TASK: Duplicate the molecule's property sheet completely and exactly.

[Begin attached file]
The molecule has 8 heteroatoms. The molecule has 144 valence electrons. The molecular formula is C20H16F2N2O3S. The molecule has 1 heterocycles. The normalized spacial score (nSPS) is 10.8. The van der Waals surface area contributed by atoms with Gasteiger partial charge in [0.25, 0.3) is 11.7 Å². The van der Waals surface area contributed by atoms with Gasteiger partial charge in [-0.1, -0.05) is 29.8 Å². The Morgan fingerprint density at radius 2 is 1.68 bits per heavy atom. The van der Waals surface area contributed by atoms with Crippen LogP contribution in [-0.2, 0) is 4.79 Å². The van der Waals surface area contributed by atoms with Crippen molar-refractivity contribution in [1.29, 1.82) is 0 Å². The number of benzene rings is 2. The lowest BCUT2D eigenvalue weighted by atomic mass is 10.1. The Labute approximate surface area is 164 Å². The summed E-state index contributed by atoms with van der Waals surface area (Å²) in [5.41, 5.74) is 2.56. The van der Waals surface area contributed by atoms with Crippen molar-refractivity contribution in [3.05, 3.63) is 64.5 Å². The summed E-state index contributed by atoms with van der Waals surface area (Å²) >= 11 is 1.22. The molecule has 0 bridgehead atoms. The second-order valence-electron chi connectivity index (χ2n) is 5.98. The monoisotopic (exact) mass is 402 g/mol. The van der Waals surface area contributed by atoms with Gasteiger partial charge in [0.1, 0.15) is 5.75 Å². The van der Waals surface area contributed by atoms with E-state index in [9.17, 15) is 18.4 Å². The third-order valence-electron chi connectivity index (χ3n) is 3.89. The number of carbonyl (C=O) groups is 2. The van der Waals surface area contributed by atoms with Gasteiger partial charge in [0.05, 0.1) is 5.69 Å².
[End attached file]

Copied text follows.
The molecule has 8 heteroatoms. The molecule has 144 valence electrons. The molecular formula is C20H16F2N2O3S. The molecule has 1 heterocycles. The normalized spacial score (nSPS) is 10.8. The van der Waals surface area contributed by atoms with Gasteiger partial charge in [0.25, 0.3) is 11.7 Å². The van der Waals surface area contributed by atoms with Gasteiger partial charge in [-0.1, -0.05) is 29.8 Å². The Morgan fingerprint density at radius 2 is 1.68 bits per heavy atom. The van der Waals surface area contributed by atoms with Crippen LogP contribution in [-0.2, 0) is 4.79 Å². The van der Waals surface area contributed by atoms with Crippen molar-refractivity contribution in [1.29, 1.82) is 0 Å². The number of benzene rings is 2. The lowest BCUT2D eigenvalue weighted by atomic mass is 10.1. The Labute approximate surface area is 164 Å². The summed E-state index contributed by atoms with van der Waals surface area (Å²) in [5.41, 5.74) is 2.56. The van der Waals surface area contributed by atoms with Crippen molar-refractivity contribution in [3.05, 3.63) is 64.5 Å². The summed E-state index contributed by atoms with van der Waals surface area (Å²) >= 11 is 1.22. The molecule has 0 bridgehead atoms. The second-order valence-electron chi connectivity index (χ2n) is 5.98. The monoisotopic (exact) mass is 402 g/mol. The van der Waals surface area contributed by atoms with Gasteiger partial charge in [0.1, 0.15) is 5.75 Å². The van der Waals surface area contributed by atoms with E-state index in [9.17, 15) is 18.4 Å². The third-order valence-electron chi connectivity index (χ3n) is 3.89. The number of carbonyl (C=O) groups is 2. The van der Waals surface area contributed by atoms with Gasteiger partial charge in [0.05, 0.1) is 5.69 Å².